Horses And Humans: More Similar Than You Think

March 22, 2018

 

I'm sitting on a plane headed to California (from Virginia) to teach a clinic and perform at an Expo and I find myself thinking about how my anxiety flying is very similar to a horse’s anxiety when going to a horse show or even traveling off the farm to go trail riding. Let me explain, for some reason ever since having kids my anxiety with flying on a plane has significantly increased. Flying used to be easy for me and I really used to enjoy it! Now, however, it takes some “adult beverages” to calm my nerves.

What’s interesting about that is that horses probably feel the same way when traveling. If you are going to a horse show, the day before you are preparing the horse by extensive grooming and putting blankets on that you normally wouldn’t keep them in, and leave them in their stall to not get dirty. Then the next day you visit the barn earlier than normal, do some last minute grooming, load them on the trailer and head down the road. You get to a new place (the show grounds or to the place to trail ride) and you throw them in a stall or tack them up to get ready to ride.

You have to ask yourself, if I need "something extra" to calm myself down on these anxious days, how am I supposed to expect my horse to chill in this new environment? The answer is simple, exposure....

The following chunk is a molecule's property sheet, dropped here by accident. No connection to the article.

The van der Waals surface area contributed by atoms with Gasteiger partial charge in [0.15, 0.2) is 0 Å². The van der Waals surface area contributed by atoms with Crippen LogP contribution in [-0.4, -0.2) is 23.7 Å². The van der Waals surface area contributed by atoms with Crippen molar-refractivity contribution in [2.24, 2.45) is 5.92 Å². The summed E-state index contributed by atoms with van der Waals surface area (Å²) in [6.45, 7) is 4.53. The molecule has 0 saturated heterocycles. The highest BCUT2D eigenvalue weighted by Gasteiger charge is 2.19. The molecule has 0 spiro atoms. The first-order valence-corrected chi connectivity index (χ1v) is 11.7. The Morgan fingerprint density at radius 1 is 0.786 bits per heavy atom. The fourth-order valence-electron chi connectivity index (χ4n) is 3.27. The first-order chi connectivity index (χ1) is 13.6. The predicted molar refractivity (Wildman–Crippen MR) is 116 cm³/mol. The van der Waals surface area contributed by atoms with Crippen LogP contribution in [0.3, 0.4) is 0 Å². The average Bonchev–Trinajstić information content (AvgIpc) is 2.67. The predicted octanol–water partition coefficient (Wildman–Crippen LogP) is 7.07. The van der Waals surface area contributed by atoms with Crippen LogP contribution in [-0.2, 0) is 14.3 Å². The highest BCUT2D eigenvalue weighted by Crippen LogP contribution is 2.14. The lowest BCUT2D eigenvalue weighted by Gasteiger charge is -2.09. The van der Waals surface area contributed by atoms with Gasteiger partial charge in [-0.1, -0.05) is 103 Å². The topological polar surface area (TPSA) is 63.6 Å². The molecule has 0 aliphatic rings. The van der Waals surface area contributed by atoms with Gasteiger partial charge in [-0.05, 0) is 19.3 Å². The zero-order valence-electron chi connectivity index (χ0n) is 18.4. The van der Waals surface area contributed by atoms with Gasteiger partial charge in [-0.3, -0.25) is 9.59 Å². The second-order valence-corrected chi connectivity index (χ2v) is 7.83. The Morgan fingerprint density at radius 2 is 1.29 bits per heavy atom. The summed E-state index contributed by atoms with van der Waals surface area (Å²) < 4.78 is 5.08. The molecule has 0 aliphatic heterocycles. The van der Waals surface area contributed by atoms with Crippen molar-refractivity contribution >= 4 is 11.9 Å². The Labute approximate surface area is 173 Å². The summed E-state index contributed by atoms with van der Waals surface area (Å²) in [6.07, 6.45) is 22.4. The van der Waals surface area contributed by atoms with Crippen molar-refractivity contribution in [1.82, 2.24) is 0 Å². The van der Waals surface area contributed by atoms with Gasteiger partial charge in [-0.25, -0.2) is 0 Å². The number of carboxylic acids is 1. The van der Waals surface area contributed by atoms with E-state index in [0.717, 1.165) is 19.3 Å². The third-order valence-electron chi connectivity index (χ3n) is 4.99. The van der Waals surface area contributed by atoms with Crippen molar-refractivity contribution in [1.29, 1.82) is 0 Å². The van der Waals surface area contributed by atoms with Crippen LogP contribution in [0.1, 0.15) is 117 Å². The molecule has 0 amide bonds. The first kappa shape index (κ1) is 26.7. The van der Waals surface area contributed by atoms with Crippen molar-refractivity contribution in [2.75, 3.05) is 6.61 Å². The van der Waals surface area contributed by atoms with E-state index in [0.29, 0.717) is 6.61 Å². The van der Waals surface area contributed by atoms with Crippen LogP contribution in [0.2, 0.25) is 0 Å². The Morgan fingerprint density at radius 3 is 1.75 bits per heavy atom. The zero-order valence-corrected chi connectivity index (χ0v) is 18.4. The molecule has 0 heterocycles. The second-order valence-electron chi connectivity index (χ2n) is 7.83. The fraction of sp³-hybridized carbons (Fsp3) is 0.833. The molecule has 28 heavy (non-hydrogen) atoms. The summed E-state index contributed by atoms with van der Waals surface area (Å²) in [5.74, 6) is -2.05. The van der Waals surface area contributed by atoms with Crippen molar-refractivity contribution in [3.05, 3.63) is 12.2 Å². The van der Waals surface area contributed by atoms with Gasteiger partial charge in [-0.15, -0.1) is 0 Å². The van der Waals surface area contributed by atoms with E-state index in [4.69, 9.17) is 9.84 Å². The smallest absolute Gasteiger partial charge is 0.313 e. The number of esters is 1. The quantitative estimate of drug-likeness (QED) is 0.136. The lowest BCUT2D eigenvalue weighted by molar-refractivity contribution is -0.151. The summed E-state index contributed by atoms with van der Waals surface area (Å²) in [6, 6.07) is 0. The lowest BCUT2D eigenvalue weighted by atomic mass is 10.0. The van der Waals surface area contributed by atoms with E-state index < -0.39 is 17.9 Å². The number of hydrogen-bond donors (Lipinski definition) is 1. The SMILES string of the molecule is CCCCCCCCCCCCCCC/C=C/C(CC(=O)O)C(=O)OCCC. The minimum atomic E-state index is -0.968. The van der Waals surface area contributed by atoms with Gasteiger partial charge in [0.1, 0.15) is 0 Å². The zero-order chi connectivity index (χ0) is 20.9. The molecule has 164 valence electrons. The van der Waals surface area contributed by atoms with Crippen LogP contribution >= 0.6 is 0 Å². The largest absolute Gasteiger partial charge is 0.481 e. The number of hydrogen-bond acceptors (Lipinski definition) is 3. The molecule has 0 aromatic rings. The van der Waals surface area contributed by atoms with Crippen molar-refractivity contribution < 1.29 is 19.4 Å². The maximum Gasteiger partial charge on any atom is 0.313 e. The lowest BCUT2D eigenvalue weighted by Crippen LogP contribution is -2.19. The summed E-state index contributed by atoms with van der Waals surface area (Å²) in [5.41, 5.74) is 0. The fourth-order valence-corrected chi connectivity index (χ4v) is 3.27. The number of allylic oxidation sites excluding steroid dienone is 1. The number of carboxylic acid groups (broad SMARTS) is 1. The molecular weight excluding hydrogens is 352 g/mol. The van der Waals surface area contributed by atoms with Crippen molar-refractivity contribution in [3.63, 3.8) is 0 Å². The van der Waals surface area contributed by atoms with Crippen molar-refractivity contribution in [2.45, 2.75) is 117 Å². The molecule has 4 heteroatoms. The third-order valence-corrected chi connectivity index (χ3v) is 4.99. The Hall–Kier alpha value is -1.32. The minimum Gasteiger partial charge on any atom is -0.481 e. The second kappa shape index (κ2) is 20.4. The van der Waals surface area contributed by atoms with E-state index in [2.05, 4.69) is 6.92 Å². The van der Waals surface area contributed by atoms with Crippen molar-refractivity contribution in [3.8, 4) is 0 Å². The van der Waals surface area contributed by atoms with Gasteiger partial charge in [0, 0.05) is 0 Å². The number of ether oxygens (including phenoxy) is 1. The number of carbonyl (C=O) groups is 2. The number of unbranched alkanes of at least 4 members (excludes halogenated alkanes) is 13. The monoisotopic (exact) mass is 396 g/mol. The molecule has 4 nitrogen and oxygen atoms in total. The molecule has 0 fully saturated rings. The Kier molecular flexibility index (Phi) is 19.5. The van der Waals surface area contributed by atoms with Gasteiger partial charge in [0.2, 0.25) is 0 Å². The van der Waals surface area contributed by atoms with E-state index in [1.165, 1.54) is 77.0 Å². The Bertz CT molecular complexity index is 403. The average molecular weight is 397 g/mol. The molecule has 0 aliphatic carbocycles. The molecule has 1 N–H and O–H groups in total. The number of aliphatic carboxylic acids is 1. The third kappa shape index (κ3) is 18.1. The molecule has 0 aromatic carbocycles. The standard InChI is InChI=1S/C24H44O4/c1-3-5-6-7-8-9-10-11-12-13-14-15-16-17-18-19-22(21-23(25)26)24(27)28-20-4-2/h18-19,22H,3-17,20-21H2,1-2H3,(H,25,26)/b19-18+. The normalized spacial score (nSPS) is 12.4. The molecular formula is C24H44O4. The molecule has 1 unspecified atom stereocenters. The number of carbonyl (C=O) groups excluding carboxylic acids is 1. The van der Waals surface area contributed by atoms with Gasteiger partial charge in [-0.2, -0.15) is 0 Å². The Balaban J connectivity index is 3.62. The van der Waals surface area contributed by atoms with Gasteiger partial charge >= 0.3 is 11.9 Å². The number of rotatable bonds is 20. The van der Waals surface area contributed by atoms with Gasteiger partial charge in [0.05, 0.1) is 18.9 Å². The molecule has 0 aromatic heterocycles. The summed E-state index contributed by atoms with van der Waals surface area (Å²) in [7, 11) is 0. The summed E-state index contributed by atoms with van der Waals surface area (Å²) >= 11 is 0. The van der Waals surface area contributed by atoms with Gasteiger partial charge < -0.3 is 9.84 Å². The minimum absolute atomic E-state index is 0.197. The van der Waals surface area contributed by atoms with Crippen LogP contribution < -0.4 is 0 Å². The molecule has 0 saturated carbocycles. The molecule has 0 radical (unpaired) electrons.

The more you start out simple in exposing your horse to new experiences, environments, and help them build their confidence the better your horse will be able to perform when the time comes that you want the best from them!

The first time you go somewhere, don’t go far, take them off the trailer and do a little groundwork to to put them in a relaxed state of mind and then tie them up to the trailer or sit with them while they eat and become confident in their surroundings. Doing this several times leads into traveling farther and exposing your horse to more stimulating environments all building on that confidence.

One quick tip is to make sure to never leave to go back home until your horse is in that relaxed state of mind.

Remember that horse training takes time and not to expect the world from your horse when traveling, but make sure you do your job to help them relax and enjoy the process!

I hope you have enjoyed this read and as always, feel free to share this blog! For me, I think it’s time for me to finish my Jack and Coke and teach myself how to relax!

 

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